By Mosie Bowen —
When the Sierra Leonean rebels swept through Kabala torching houses and government buildings, Pa Gbani decided not to run. In his room, he read his Bible, prayed and waited for the inevitable.
As a detective at the police barracks, Pa was among the targets as some 30 rebels trained by Libya’s Colonel Muammar Gadaffi doused buildings with gas and fired rocket-propelled grenades during the 1994 attack.
Miraculously, the fire died down before reaching his room. In fact, the same thing happened for everybody in his church.
“Nobody was killed or injured or had property loss that was in our church,” says Pastor Ralph Bowen, a missionary at the time in Sierra Leone. “God just protected them. It was a day of miracles.”
It was Shadrach, Meshach and Abednego all over again.
One church member hid in a clump of banana trees. Two guys lay quietly on top of a thick wall hidden in the dusk. Pastor Ralph had the good fortune to have a vehicle, in which he fled with his wife and a few disciples.
At one point on the road out of town, the district officer came out of nowhere and warned him to head down an alternative route. The rebels were ahead.
There were an estimated 50 deaths in the rebel attack on Kabala.
The deliverance of the American missionary’s church members was extraordinary because they weren’t known for caution. The fact of the matter is that Ralph and his street-preaching disciples courted danger as a result of their boldness.
They would preach in the open air, in public spaces, and audaciously expose the lies of the secret witchcraft societies that were cultural stock in Sierra Leone. The “Tamoboro” of Kabala, in particular, were renowned in the practice of the dark arts.
Even presidents had been known to drive all the way to Kabala, 200 miles northwest of the capital in Freetown to curry favor.
The fact that Pastor Ralph’s church members would call them out publicly as a sham did not endear him with the powers that be in the town. In fact, the mayor, the police chief and some head witches called him into police headquarters more than once to warn him to stop “bashing their culture.”
At one meeting, the town leaders threatened: “If you don’t stop preaching against the Tamoboro, we can’t guarantee your safety.”
“Well, you’ll just have to kill me,” Ralph retorted.
Just days before the rebel attack, town leaders again exhorted their only foreigner to be more respectful with local customs.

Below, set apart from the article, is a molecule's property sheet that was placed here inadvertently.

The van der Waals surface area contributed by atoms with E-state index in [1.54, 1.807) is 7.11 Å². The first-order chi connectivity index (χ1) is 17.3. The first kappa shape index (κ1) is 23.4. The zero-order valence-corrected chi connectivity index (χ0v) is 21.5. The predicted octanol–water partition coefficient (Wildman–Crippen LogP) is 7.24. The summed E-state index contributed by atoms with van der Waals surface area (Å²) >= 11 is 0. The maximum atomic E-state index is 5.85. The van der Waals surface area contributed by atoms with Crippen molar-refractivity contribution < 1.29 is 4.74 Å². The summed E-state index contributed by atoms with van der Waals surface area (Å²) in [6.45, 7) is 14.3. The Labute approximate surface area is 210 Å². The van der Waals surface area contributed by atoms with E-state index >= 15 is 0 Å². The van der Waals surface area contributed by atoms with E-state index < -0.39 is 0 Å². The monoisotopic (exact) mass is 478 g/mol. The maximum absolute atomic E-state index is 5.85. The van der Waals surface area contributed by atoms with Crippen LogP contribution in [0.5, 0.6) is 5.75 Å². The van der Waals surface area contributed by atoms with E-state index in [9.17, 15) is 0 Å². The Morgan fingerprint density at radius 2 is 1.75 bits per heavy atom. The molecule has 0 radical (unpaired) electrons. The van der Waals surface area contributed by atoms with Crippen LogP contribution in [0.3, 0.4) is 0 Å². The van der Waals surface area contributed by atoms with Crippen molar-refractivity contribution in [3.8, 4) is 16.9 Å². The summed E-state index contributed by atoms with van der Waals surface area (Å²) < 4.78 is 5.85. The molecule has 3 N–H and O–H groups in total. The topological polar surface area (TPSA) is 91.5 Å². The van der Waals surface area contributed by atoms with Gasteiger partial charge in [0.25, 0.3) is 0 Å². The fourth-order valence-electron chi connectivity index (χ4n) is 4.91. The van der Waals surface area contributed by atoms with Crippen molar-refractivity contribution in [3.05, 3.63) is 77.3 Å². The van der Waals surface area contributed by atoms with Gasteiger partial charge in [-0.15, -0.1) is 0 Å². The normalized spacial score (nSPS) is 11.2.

Never one to cow, Ralph stood up to their intimidation with a verbal fusillade against the Tamoboro.
They boasted about their powers to beat the rebels. Ralph said this would only provoke the rebels to attack the district.
They formed a vigilante group to join the front but returned home with TVs and furniture from homes boarded up and abandoned by people fleeing the war. Refugees in the town had seen their own items in the loot brought home by the vigilantes but were too afraid to speak. Ralph was giving voice to the rising anxiety among the people.
“The vigilantes accomplished nothing but looting and pillaging where they found empty houses,” Ralph says.
Ralph ended by saying that if they trusted in the devil’s power, the devil would descend upon them. The rebels would come, and the Tamoboro were to blame, he said.
“It was the first time in their history that anybody spoke out against witchcraft in their culture. It took a foreigner,” for whom they would have a bit more tolerance, Ralph remembers.
“If you trust witchcraft power, you’re just going to bring the rebels here,” he warned.
“At the time, it didn’t seem prophetic, but it really was.”
Less than a week later, the rebels attacked. As God’s irony would have it, the very men who once threatened Pastor Ralph all wound up dead.
“Kabala was a very proud about their witchcraft prowess,” Ralph says. “It was like they were the capital of witchcraft in the country.”
Sierra Leone is a diamond-rich nation but because of widespread corruption it languished at the time at the bottom of the United Nations’ poverty list. The rebels wanted the diamonds. They were also trained by Libya’s Colonel Qaddafi to destabilize the region.
The rebels in Sierra Leone unleashed a brutal terror on the civilian population. When the government publicized democracy with the mantra “the government is in your hands,” the rebels responded by chopping off arms.
“Do you want short sleeve or long sleeve?” they would ask their victims. They could cut off the lower arm or the upper arm.
Because of the Tamoboro’s boasting and “fight” against the rebels, the 1994 attack was considered a “vendetta.”
“The rebels came to pay back these vigilantes,” Ralph says.
Understandably, people panicked when the band of 30 rebels came into town.
They carried lists of targets: the city leaders and the Tamoboro. As a government employee, Detective Pa Gbani was a rebel target.
But Pa didn’t share the sentiment of the Tamoboro supporters. He had been attending Pastor Ralph’s church for some time. He trusted God — and he knew that the danger was even greater if you ran into the street. Innocent victims were being machine-gunned.
“People got caught in the crossfire. If they ran, they got caught,” Ralph says.
So he got his Bible and decided to read. There was no electricity in the town, so he lit a candle.
“He locked himself in his room and started to pray. He knew well if he died, he’d be going to Heaven. He believed in the power of prayer, that God could save him.”
The rebels ignited the front rooms in the barracks and apparently assumed the whole barracks would burn. But Pa’s room at the back was left untouched. The fire extinguished by itself.
“It was truly a miracle,” Ralph says. “Even with the wall separating him from the fire, the transference of heat would have set the rest of the place on fire.”
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Mosie Bowen is the adopted son of missionary Ralph Bowen. He now studies at the Lighthouse Christian Academy in Los Angeles.